What is Really True

By Greg Baer M.D.

January 16, 2014

Michelle called me in a snit about a conflict in her marriage with Rob. She'd worked herself into quite a frenzy, and after a couple of minutes I said, "You're very afraid."

"I'm angry," she said.

"Oh, I can hear that, but your anger is only a response to your fear. Slow down until you can feel that."

She paused for several moments before she said, "Yeah, I'm afraid."

"Of what?"

"That Rob will never love me. That I'll never feel loved, that I'll always feel alone."

"Considering your experiences in life so far, your fears are entirely understandable, but let's look at them. Do you KNOW that Rob will never love you?"

"It sure doesn't seem like he will."

"You're right. The evidence of his unconditional love is pretty slim, but at this point he barely understands the DEFINITION of Real Love. He certainly doesn't have any consistent experience with it. It's a fact that you aren't loving him unconditionally in a consistent way, are you?"

"Well, no, not really."

"Okay, so you don't really KNOW that he'll never love you. He actually MIGHT learn to love you, right? Isn't that possible? With lots of help?"

"I suppose."

"So your fear is based on an irrational belief. You don't know it will happen, it hasn't happened yet—that he'll NEVER love you—so it doesn't make any sense at all to fuss about what hasn't happened."

"He hasn't loved me up to now."

"You're right, and he hasn't known HOW to love you, so he couldn't possibly have loved you. That was then—in the Age of Great Darkness, if you like—and that time is OVER. The past is gone, and fears of the future are all based on suppositions and lies. So why fuss about the past or the future? Why not stick with what is TRUE RIGHT NOW? Just a thought."

"Okay, I'm willing to try that."

"So what do you KNOW to be true? You have to start with that, or everything else falls apart. In mathematics, they start with what they call axioms—self-evident truths upon which all other principles or theorems are based. For example, if A = B, and B = C, then A= C. When working with complicated formulas, they just assume the axiom to be true, rather than proving it over and over again. You need some axioms in your life."


"Do I love you?"

"Yes, I trust that completely."

"In what way do I love you? As a peer, as a partner, or how?"

"You love me like I was your own daughter."

"True. So that would make me your—"


"Yes, so put that into a sentence."

"My Daddy loves me."

"Yes, true. That's your first axiom. Now, do you suppose that I invented love? Or that I create it on my own?"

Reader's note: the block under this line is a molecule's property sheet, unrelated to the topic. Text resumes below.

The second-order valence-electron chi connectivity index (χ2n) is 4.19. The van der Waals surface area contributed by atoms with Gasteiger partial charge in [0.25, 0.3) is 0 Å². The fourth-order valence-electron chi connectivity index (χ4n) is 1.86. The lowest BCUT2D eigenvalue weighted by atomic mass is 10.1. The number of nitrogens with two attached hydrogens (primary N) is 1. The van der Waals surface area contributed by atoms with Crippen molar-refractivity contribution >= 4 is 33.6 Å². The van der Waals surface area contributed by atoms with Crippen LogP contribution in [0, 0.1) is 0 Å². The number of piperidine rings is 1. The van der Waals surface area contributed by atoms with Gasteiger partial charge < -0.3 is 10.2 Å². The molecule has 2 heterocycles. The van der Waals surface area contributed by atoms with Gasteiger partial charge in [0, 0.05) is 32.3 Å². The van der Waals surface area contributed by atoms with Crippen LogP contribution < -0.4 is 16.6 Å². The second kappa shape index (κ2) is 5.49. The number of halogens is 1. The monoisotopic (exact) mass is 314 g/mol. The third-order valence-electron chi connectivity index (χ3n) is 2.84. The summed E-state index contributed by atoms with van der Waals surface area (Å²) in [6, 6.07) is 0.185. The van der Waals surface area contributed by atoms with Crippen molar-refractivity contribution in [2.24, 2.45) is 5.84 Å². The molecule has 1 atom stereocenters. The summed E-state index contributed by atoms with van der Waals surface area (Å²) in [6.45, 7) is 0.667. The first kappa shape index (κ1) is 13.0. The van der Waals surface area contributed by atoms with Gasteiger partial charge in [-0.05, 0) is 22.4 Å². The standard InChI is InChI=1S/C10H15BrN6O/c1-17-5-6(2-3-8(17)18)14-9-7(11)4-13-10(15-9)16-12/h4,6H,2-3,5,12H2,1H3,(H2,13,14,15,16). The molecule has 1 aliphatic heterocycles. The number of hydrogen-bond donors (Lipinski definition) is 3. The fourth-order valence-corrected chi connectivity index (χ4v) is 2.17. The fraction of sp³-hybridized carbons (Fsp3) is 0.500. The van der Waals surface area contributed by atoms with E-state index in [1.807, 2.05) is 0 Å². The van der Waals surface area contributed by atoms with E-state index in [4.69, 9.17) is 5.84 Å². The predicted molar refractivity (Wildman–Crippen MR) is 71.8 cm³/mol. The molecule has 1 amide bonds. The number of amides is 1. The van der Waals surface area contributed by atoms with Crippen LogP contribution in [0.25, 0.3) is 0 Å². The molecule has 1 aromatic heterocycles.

"I hadn't thought much about it, but no, I suppose you just pass on to me what you get yourself."

"Yep, and the source is far greater than myself. You can call it anything you want--Higher Power, God, whatever--but that's where it all comes from."

"I call it God."

"Fine, so what's the second axiom?"

"God loves me."

"Yes, and if it's true that I love you and God loves you, how does that directly eliminate one of the fears you talked about."

"I never have to be alone again."

"Brilliant. That's the third axiom. So if you're loved and not alone, what else matters?"

"Not much. I'd have everything I need, and I'd have no need to be afraid."

"That's the fourth axiom. Now, for the last. If it's true that you're loved and not alone, that you have everything you need, and that you have no need to be afraid, what other feeling would follow?"

"I'd be grateful."

"Yes, you would—all the time. And with all those feelings, would it matter if your husband—at least for now—doesn't love you unconditionally? Would you really have to get it from him?"

"I guess not."

We spend a great deal of time fussing about the past, the future, and the pain of present issues, which seem to be very complicated. Everything becomes much simpler when we remember basic truths that are undeniably true (axioms):

  1. Somebody loves me. They might fill the role of a father, mother, teacher, friend, wise man, or whatever, but if I pay attention, I can find someone who offers me some degree of Real Love.
  2. God loves me. Many people have a terrible notion of the nature of God—or don't believe in the idea at all—but we human beings don't generate love on our own. We tap into a great, infinite, eternal flow, and then we have the capacity to share some of that flow with others. The source of that infinite power is God—or whatever name you choose to give that power or being.
  3. So I am never alone. With the love of caring people and God, I can't be alone.
  4. I have everything I need and have no need to ever be afraid. Once we know down to our bones that we're loved and not alone, we really do have what matters most, and then who can hurt us? We become invincible.
  5. I am so grateful. With all the above, how could I not be?

When I remember what is really true, I cannot at the same time complain, find fault, blame, or be miserable. Stick with the truth, and everything else that's good—love and happiness—will follow.

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About the author 

Greg Baer, M.D.

I am the founder of The Real Love® Company, Inc, a non-profit organization. Following the sale of my successful ophthalmology practice I have dedicated the past 25 years to teaching people a remarkable process that replaces all of life's "crazy" with peace, confidence and meaning in various aspects of their personal lives, including parenting, marriages, the workplace and more.

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